James Murdock was born about 1822 in Hartford, Maine.  He enlisted from Dead River Plantation in Company I, 7th Maine Infantry, on April 16, 1864, and transferred August 21 to Company I, 1st Veteran Maine Infantry.  He was wounded on October 19 at Cedar Creek, VA, losing his right leg.  He received a disability discharge on June 22, 1865.  He lived in Dover, NH, after the war and never married.

William F. Murray, 44, enlisted from Phillips as a "representative recruit" for Ezekiel Crosby in Company H, 12th Maine Infantry on March 16, 1865.  He was listed as absent, sick, when the regiment was mustered out on April 11, 1866.  He may be the William Murray who was born in New Brunswick and was a laborer in Fort Kent in 1860.

Hiram J. Neal may have been the son of John and Emily Neal of Vienna, Kennebec County.  He enlisted at age 22 from Wilton in Company A, 8th Maine Infantry, on September 7, 1861, and was discharged on April 2, 1862.  He applied for a pension in July, 1863, listing service in Company G, 4th Maine Infantry as well as the 8th.  In 1870 he was a carpenter and lived in Blackstone, Massachusetts, with his wife Libby.  In 1890, his widow, now Lizzie Billcliffe, lived in Fall River, Massachusetts.  She applied for a widow's pension in 1910.

Solomon A. Nelke was born in Prussia about 1838.  In 1860 he was a clerk and lived in a boarding house in Quincy, Illinois.  Nelke enlisted from Winthrop in Company K, 3rd Maine Infantry, on June 4, 1861, and was discharged on September 16, 1861. He may be the Solomon Nelke who enlisted in Company A, 72nd Illinois Infantry on August 21, 1862 and deserted on January 19, 1863.  He enlisted on October 27, 1864 in Company A, 1st U.S. Sharpshooters;  transferred to Company A of the 20th Maine Infantry in June, 1865;   and was mustered out on July 16, 1865.  His 1868 pension application does not include the Illinois regiment.  He married Pamela A. Raymond and worked in a scythe factory after the war.  In 1870 they lived in North Wayne with four children, and in 1880 they lived in Wilton with five children as well as his German-born sister and brother.  Nelke died on March 1, 1916, and is buried in the East Wilton Cemetery with his wife, who died in 1930.

Josiah W. Newell was born on May 12, 1839, the son of Lorenzo and Sally (Wethern) Newell of North New Portland.  In 1860 he lived in North New Portland with John Newell, who was perhaps his grandfather.  He enlisted from New Portland as a Corporal in Company E, 8th Maine Infantry, on September 7, 1861, and re-enlisted on February 29, 1864.    He  was wounded on March 20, 1864 and received a disability discharge on January 7, 1865.  He married Martha Knowlton in 1864.  They lived in Turner until at least 1890, and then on Turner Street in Auburn.  Martha died in 1910 and Josiah died in November, 1931.  They are buried in the East New Portland Cemetery.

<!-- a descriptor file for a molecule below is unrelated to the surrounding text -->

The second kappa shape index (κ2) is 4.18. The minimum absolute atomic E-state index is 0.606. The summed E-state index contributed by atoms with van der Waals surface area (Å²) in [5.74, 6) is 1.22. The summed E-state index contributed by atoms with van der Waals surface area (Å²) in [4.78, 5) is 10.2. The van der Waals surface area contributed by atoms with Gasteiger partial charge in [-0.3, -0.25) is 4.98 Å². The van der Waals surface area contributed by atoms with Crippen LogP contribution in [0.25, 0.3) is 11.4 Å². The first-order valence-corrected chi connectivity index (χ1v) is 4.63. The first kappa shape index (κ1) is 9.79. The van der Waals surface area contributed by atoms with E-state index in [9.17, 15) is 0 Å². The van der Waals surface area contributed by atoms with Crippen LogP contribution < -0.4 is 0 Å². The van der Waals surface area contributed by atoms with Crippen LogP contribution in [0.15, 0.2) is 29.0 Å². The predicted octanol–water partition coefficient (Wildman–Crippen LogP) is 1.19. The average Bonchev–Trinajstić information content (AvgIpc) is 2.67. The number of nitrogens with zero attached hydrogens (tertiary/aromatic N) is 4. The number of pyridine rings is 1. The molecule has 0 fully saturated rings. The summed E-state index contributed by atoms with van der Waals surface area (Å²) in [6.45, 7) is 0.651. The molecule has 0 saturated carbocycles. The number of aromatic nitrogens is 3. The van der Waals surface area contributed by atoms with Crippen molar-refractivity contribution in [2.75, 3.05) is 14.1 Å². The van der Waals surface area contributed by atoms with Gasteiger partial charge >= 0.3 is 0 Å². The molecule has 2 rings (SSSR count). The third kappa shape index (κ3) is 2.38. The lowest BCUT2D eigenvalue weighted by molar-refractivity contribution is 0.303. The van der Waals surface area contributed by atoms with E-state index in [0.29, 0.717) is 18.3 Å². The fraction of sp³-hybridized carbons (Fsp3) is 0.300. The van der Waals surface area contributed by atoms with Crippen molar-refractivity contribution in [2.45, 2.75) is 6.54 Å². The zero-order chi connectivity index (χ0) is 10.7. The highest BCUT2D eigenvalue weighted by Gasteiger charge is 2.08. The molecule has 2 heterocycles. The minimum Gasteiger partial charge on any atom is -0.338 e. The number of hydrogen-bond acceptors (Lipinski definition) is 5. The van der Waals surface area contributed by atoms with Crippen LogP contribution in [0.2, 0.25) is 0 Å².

Prescott Newman was born in Maine about 1832.  In 1860 he was a deputy sheriff and lived in Phillips with his wife, Florda and their daughter Cora.  Florida died in 1862 and is buried in Riverside Cemetery in Phillips (Cora lived with the family of Seward Dill of Phillips in 1870).  Newman enlisted from Phillips on August 18, 1862, as a 2nd Lieutenant in Company G, 17th Maine Infantry.  He was discharged for disability on December 29, 1862.  He was in Minnesota by 1870 and lived there with his wife, Ellen, and their children.  Ellen applied for a widow's pension in June, 1891.

Frederick H. Nevens, son of Hugh  and Mary Nevens of Poland, was born in Maine 1826.  In 1860 he and his wife Harriet and two children lived in Freeman.  He enlisted from Auburn in Company D, 32nd Maine Infantry, on March 23, 1864.  He was wounded at Spotsylvania Courthouse, Virginia, on May 12, 1864, and was transferred to  the Veteran Reserve Corps.  In 1880 he was a farm laborer and lived with the family of Jessie Locke in Poland.  He was listed in Auburn on the 1890 veterans schedule.

Albert S. Nichols was born in Augusta on March 24, 1835, the son of Amos and Catherine Nichols of Augusta  In 1860 he and his wife Hannah and their infant daughter lived in Kingfield with the family of Joseph Givheard.  He enlisted from Dead River in Company D, 13th Maine Infantry, on December 9, 1861.  He was promoted to Corporal in 1863;  re-enlisted on February 29, 1864;  and was discharged in 1864.  In 1870 he lived with his wife Jane in Boston and worked as a carpenter.  He was listed in Augusta on the 1890 veterans schedule and in 1900 was a state prisoner in Augusta.  He was a resident of the National Home for Disabled Volunteer Soldiers in Augusta in 1910.  He died at Augusta on December 16, 1911.